- Flesh Reborn: The Saint Lawrence Valley Mission Settlements through the Seventeenth Century by Jean-François Lozier
The seventeenth-century Saint Lawrence River valley was consumed by a rapid transition brought about by incessant warfare and nascent colonial politics. It was, as one witness described, “the wreck of a great country, and the pitiful remnant of a whole world. . . . mere carcasses, only the bones of which have been left by the Iroquois, who have devoured the flesh after broiling it on their scaffolds” (5).1 Jean-François Lozier’s Flesh Reborn uses this quote to open up this world and delve into the processes that led to a healing of these real and metaphorical wounds. In particular, he looks at how Indigenous people—mainly the Wendats, Haudenosaunee, and Wabanakis—remade their communities in the wake of the Haudenosaunee wars and European disease, paying particular attention to their experience in mission settlements along the Saint Lawrence River. These Christian sites, located in what colonials called New France, were French experiments in evangelization where Indigenous and European traditions merged and inhabitants adopted multicultural practices. Lozier demonstrates their importance to Indigenous villagers as well as French Jesuit missionaries, who were some of the first Europeans to live among Indigenous peoples in the Great Lakes area. The relationships forged during these early years of contact, Lozier argues, became vital to European powers who were vying for control over North America. Further, he shows that the missions were not just European tools of colonialism; Indigenous people used them to ensure survival, and their strategies of existing within such settlements transformed Indigenous identities, cultural landscapes, and kinship networks for generations.
Lozier’s narrative demonstrates a command of ethnohistorical analysis—an interdisciplinary approach to Indigenous histories that correlates Indigenous perspectives with colonial records produced by non-Indigenous authors. His work is based on a wide corpus of sources, including church and government documents from at least nineteen archives. Although they are Eurocentric in nature, Lozier sifts through these records to uncover Indigenous worldviews and actions. His first two chapters bring together the stories of the Innu and Algonquian peoples who created mission settlements with the French in the seventeenth century. These chapters investigate the long-standing use of space along the Saint Lawrence by these groups [End Page 153] before European arrival and how contact forced new claims to territory and transformations of identity. For instance, Lozier depicts how the Algonquians created missions—departing from their tradition of seasonal hunting ground migration and mobile settlement—and reorganized their alliances because they had been weakened by Haudenosaunee hostility. Chapters 3 and 4 look to the Wendats as a case study in Indigenous refugee strategies while also providing intricate details concerning Wendat-Haudenosaunee diplomacy. The seventeenth-century Wendats relocated from their homeland around Georgian Bay, Ontario, to avoid military conquest by the Haudenosaunee and protect what was left of their epidemic-ravaged population. Although they had little choice but to move, the location of their new settlements was a matter of serious debate. Ultimately, their decision to return to their ancient homeland along the Saint Lawrence was calculated to maintain connections to landscapes and allies (the French and Algonquians) who were integral to their trade and military security.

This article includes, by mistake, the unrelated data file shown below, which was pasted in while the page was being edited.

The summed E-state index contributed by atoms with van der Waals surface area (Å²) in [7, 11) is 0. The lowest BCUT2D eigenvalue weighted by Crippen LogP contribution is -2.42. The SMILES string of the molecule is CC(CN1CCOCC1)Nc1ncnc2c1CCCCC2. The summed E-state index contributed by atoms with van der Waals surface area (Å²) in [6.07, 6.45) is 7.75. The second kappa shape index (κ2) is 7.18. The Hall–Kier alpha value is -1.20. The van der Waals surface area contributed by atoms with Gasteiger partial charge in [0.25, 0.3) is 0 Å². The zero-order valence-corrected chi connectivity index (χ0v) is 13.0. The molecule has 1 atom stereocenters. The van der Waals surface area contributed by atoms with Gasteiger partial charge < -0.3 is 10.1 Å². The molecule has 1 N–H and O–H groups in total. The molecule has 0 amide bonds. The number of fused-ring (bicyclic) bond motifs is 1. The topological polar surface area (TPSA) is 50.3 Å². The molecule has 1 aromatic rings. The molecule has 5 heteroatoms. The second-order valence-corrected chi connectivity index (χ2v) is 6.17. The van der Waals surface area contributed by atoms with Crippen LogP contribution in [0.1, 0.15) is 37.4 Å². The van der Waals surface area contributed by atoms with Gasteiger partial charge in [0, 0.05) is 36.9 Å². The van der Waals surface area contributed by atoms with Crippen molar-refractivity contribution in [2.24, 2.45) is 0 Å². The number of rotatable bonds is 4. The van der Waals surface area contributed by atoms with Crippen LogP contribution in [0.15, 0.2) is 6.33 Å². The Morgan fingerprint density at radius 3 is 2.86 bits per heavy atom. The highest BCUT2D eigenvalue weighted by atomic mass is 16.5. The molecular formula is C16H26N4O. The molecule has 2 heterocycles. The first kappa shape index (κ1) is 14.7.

Chapters 5 and 6 reveal the complicated identity and community culture in the seventeenth century among the nascent Haudenosaunee missions of the Saint Lawrence River valley. How easily were people accepted into these new communities, and what was the process of settlement? Lozier argues that stability was “fragile” (154) at first, with more than two-thirds of Haudenosaunee villages composed of Wendat and Algonquian immigrants who had formerly been enemies of the Haudenosaunee. Social cohesion among the Haudenosaunee victors was disrupted as thousands of refugees flooded their townsites and they struggled to reimagine their communities with the incorporation of recent adversaries. Chapter 7 returns to Algonquian experiences by examining the migration of hundreds of Wabanaki refugees from...